An ocean carrier’s liability for loss or damage to cargo is subject to limitation under the Hague Rules or Hague Visby Rules. The Hague Rules no longer have the force of law in the United Kingdom (having been replaced by the Hague Visby Rules) but remain widely used and may be incorporated as a term of a contract subject to English law.
The dispute concerned a cargo of fish oil carried in the tanker “AQASIA” from Iceland to Norway under a charter party dated 23 August 2013. The charter party included the following provision:
“… 26. – The Owners in all matters arising under this Contract shall also be entitled to the like privileges and rights and immunities as are contained in Sections 2 and 5 of the Carriage of Goods by Sea Act 1924 and in Article IV of the Schedule thereto …”
“… Neither the carrier nor the ship shall in any event be or become liable for any loss or damage to or in connection with goods in an amount exceeding 100l per package or unit, or the equivalent of that sum in other currency, unless the nature and value of such goods have been declared by the shipper before shipment and inserted in the bill of lading ….”
The vessel owners accepted that it was liable for the damage to the cargo but sought to limit its liability pursuant to Article IV r.5 as quoted above.
The issue – meaning of package or unit?
The question before the court was whether Article IV r.5 of the Hague Rules was capable in principle of applying to bulk cargo. In considering this question the main issue was the meaning of the term “unit”. Did the word “unit” refer to a physical shipping unit or to a unit of measurement, such as a kilogram or cubic meter? In the latter case, a unit of measurement might be seen as that utilised for freight purposes (e.g. the “customary freight unit” which is the expression used in the US Carriage of Goods by Sea Act 1936)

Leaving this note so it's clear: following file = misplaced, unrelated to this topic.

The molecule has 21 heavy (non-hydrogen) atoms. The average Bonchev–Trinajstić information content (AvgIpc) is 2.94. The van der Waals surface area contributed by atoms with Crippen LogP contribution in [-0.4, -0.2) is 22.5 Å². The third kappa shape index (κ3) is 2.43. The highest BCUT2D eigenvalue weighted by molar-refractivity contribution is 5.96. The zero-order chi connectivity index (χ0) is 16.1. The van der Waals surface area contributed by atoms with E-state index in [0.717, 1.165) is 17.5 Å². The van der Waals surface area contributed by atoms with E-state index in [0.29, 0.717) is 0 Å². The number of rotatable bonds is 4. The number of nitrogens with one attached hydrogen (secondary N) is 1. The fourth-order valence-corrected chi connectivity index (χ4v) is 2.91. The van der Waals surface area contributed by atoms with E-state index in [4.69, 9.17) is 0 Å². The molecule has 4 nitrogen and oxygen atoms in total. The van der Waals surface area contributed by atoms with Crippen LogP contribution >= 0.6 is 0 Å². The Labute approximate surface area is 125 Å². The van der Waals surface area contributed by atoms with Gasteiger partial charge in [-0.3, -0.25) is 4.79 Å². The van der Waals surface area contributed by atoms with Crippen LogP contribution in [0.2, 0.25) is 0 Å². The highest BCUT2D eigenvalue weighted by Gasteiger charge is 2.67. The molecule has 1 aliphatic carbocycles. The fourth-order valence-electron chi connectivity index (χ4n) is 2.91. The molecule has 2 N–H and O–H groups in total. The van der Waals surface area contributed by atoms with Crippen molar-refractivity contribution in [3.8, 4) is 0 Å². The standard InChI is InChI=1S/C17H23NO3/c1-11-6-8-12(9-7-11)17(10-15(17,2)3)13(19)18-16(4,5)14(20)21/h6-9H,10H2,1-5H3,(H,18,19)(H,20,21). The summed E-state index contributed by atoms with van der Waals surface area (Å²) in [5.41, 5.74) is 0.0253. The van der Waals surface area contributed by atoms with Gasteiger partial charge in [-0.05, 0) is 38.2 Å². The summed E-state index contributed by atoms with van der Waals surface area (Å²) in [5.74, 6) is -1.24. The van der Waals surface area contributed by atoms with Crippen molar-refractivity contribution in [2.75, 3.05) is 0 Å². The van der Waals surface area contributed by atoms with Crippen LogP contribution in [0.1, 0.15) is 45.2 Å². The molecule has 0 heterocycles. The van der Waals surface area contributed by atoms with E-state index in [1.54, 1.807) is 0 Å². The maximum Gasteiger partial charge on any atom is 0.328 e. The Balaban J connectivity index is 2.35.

The limitation provisions set out in Article IV r.5 could only apply to bulk cargoes if “unit” meant a unit of measurement.
The court held that that the word “unit” in Article IV Rule 5 of the Hague Rules means a physical shipping unit and thus this provision cannot apply to bulk cargoes.
This decision provides a useful and overdue decision on the limitation in the context of bulk cargoes carried under the terms of the Hague Rules. However:
- A different outcome may arise if the reference to “unit” in Article IV Rule 5 of the Hague Rules has been amended. For example, the US Carriage of Goods by Sea Act 1936 which gives effect to the Hague Rules under United States law uses the expression “customary freight unit” rather that the word “unit” in r.5.
- A different outcome may also arise under the UK Carriage of Goods by Sea Act 1971 which gives effect to the Hague Visby Rules (which replaced the Hague Rules). Article IV r.5(a) of the Hague-Visby Rules reads as follows:
“Unless the nature and value of such goods have been declared by the shipper before shipment and inserted in the bill of lading, neither the carrier nor the ship shall in any event be or become liable for any loss or damage to or in connection with the goods in an amount exceeding 666.67 units of account per package or unit or 2 units of account per kilogramme of gross weight of the goods lost or damaged, whichever is the higher.”
The judgment recognised the possibility that this limitation by reference to a unit of weight could apply to bulk cargoes when he stated:
“The fact is however that the later convention (the Hague Visby Rules) provided for limitation “per package or unit or per kilogramme of gross weight of the goods lost or damaged”, which undoubtedly means that bulk cargoes can be subject to limitation (by reference to the weight of the lost or damaged goods) as well as individual packages or objects.”
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